Mechanical Inhibition of Foam Formation via a Rotating Nozzle

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Entry by Emily Redston, AP 225, Fall 2011

Work in progress

Reference

Mechanical Inhibition of Foam Formation via a Rotating Nozzle, by W. D. Ristenpart, A. G. Bick, E. A. van Nierop, and H. A. Stone, J Fluid Eng-T Asme 133 (4) (2011).

Keywords

bubbles, capillarity, confined flow, drops, foams, nozzles, rotational flow, two-phase flow

Introduction

Many industrial processes involve a step where two or more liquid streams are combined in one container. If one of the liquids is poured, sprayed, or dripped into liquid already in the container, air is oftentimes entrained upon impact, and the consequent bubbles form a foamy layer. Generally these foams are an unintended and unwanted by-product of the process. Foams have many deleterious effects because they can (1) interfere with unit operations, (2) decrease process efficiency, (3) increase process time, and (4) lead to additional process defects. Therefore, a great number of commercial chemical additives have been developed to minimize the impact of foams; for example, anti-foaming agents are added to prevent foam formation. Unfortunately, these additive chemicals have several drawbacks: they may contaminate the final product, pose environmental disposal problems, and increase the overall process cost and complexity. Non-chemical strategies are thus desirable. Although some work has suggested that mechanical or ultrasonic vibrations help disrupt foams after they form, there had been no demonstration of a non-chemical technique that prevents foam formation until this paper.

In this paper, the authors present a simple mechanical apparatus that, for appropriate flow rates, significantly reduces the amount of foam generated when a liquid is sprayed into a container. Specifically, they demonstrate a technique to substantially prevent bubble entrainment due to what they refer to as “multidrop” impacts. Multidrop bubble entrainment occurs when two successive drops impact a liquid-air interface within a critical time interval. In earlier work, they demonstrated that the critical time interval is proportional to the time required for an impact crater, formed by the first drop, to close by capillarity (approximately 5 ms for millimeter scale water droplets). The key implication here is that bubble formation, and hence foam formation, can be minimized in the multidrop regime simply by ensuring that no two droplets impact the air-liquid interface at the same location within the critical time interval. Building on this observation, the authors report a design for a rotating nozzle that prevents successive collocated impacts, thereby minimizing bubble entrainment. They demonstrated that a lab-scale prototype can reduce the volume of foam formed by as much as 95% for a given flow-rate, provided the angular velocity of the nozzle is sufficiently high.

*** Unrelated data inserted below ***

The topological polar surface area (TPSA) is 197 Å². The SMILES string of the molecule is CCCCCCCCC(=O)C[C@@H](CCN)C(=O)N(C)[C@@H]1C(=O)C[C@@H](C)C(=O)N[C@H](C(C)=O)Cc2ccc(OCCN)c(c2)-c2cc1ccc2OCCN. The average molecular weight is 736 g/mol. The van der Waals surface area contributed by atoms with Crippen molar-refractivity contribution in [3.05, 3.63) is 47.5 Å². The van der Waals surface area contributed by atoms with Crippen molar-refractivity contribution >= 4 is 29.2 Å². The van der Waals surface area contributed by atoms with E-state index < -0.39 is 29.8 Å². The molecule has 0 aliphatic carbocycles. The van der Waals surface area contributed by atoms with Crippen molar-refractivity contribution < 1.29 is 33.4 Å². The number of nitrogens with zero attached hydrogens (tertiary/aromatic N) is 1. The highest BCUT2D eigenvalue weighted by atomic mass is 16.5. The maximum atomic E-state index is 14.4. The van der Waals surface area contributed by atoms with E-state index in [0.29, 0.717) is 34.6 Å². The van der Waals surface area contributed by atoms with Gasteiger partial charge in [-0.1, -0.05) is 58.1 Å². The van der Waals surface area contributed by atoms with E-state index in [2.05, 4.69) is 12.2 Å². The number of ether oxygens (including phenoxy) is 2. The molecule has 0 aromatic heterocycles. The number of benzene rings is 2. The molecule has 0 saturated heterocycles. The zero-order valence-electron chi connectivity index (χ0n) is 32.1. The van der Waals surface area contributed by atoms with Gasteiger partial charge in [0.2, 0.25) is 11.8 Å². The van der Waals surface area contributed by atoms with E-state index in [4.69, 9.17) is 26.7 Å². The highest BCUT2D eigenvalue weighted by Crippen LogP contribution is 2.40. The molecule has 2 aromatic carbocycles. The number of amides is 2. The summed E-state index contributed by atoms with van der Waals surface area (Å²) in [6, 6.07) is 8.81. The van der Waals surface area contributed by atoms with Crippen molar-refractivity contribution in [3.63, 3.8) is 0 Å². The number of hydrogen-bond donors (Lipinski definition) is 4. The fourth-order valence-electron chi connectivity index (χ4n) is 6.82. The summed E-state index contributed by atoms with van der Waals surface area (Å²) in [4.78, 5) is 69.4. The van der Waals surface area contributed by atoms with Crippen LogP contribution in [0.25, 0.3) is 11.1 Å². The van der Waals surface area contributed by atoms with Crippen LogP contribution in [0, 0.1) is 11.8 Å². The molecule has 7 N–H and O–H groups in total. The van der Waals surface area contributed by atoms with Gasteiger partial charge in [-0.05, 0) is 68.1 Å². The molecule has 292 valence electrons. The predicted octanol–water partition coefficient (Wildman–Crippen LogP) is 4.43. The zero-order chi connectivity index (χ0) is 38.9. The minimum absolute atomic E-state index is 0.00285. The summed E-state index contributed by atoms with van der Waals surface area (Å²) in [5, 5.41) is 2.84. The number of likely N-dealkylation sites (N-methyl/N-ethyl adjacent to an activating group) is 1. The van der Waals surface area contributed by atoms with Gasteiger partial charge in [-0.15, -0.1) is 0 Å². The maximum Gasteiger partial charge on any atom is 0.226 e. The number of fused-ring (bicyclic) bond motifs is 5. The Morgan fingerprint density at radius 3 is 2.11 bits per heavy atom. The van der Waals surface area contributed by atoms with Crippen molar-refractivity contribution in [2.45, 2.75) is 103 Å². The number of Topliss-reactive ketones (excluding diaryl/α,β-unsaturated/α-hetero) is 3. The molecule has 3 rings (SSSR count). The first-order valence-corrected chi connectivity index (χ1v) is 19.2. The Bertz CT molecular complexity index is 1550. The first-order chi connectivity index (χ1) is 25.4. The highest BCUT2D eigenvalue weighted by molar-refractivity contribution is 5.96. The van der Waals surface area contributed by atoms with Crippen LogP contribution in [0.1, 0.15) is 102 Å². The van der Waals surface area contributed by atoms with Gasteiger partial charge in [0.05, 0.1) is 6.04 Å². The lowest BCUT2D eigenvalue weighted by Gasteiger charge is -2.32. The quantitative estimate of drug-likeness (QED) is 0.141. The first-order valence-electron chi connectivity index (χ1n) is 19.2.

The Set-Up

Figure 1. The experimental apparatus. (a) Side-view schematic (not to scale). (b) Top-view schematic. The gear and nozzle rotate with angular velocity omega. (c) Photo of the apparatus. The white objects are the gears; the gear on right is connected to a rotating shaft.

Results

Figure 1. The beads-on-a-string experimental model.

Conclusion